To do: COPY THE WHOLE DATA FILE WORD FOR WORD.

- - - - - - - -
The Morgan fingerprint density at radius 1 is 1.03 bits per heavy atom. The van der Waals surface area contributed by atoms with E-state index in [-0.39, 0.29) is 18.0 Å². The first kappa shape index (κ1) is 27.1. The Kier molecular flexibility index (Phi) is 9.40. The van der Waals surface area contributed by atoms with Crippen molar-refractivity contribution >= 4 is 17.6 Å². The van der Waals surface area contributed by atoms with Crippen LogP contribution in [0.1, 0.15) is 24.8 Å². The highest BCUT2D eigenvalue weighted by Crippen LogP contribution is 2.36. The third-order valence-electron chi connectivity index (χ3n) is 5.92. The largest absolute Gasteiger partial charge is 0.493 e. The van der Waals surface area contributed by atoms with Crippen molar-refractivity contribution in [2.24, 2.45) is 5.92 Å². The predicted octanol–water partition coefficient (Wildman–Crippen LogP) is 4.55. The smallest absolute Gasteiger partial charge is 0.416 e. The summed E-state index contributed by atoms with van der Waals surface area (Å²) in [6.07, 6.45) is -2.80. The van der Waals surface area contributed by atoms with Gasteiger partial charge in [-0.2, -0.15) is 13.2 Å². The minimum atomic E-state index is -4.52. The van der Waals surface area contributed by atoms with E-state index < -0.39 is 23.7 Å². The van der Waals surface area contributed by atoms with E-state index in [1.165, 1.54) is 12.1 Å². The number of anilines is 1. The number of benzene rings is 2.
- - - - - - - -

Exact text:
The Morgan fingerprint density at radius 1 is 1.03 bits per heavy atom. The van der Waals surface area contributed by atoms with E-state index in [-0.39, 0.29) is 18.0 Å². The first kappa shape index (κ1) is 27.1. The Kier molecular flexibility index (Phi) is 9.40. The van der Waals surface area contributed by atoms with Crippen molar-refractivity contribution >= 4 is 17.6 Å². The van der Waals surface area contributed by atoms with Crippen LogP contribution in [0.1, 0.15) is 24.8 Å². The highest BCUT2D eigenvalue weighted by Crippen LogP contribution is 2.36. The third-order valence-electron chi connectivity index (χ3n) is 5.92. The largest absolute Gasteiger partial charge is 0.493 e. The van der Waals surface area contributed by atoms with Crippen molar-refractivity contribution in [2.24, 2.45) is 5.92 Å². The predicted octanol–water partition coefficient (Wildman–Crippen LogP) is 4.55. The smallest absolute Gasteiger partial charge is 0.416 e. The summed E-state index contributed by atoms with van der Waals surface area (Å²) in [6.07, 6.45) is -2.80. The van der Waals surface area contributed by atoms with Gasteiger partial charge in [-0.2, -0.15) is 13.2 Å². The minimum atomic E-state index is -4.52. The van der Waals surface area contributed by atoms with E-state index < -0.39 is 23.7 Å². The van der Waals surface area contributed by atoms with E-state index in [1.165, 1.54) is 12.1 Å². The number of anilines is 1. The number of benzene rings is 2.